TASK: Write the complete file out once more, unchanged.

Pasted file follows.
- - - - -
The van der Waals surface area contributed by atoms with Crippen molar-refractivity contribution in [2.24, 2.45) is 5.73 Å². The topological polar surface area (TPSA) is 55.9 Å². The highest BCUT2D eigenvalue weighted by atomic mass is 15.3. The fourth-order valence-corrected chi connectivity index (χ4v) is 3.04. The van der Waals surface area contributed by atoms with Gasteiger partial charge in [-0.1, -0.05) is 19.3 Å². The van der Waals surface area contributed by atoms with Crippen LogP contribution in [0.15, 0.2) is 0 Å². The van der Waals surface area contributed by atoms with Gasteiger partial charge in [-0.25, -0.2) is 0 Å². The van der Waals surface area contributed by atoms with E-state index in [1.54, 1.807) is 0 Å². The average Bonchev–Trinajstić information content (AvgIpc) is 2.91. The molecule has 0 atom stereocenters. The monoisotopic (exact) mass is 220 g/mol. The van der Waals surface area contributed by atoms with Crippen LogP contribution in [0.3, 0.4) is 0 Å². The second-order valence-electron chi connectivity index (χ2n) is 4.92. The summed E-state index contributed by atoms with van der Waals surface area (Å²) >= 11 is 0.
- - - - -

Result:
The van der Waals surface area contributed by atoms with Crippen molar-refractivity contribution in [2.24, 2.45) is 5.73 Å². The topological polar surface area (TPSA) is 55.9 Å². The highest BCUT2D eigenvalue weighted by atomic mass is 15.3. The fourth-order valence-corrected chi connectivity index (χ4v) is 3.04. The van der Waals surface area contributed by atoms with Gasteiger partial charge in [-0.1, -0.05) is 19.3 Å². The van der Waals surface area contributed by atoms with Crippen LogP contribution in [0.15, 0.2) is 0 Å². The van der Waals surface area contributed by atoms with Gasteiger partial charge in [-0.25, -0.2) is 0 Å². The van der Waals surface area contributed by atoms with E-state index in [1.54, 1.807) is 0 Å². The average Bonchev–Trinajstić information content (AvgIpc) is 2.91. The molecule has 0 atom stereocenters. The monoisotopic (exact) mass is 220 g/mol. The van der Waals surface area contributed by atoms with Crippen LogP contribution in [0.3, 0.4) is 0 Å². The second-order valence-electron chi connectivity index (χ2n) is 4.92. The summed E-state index contributed by atoms with van der Waals surface area (Å²) >= 11 is 0.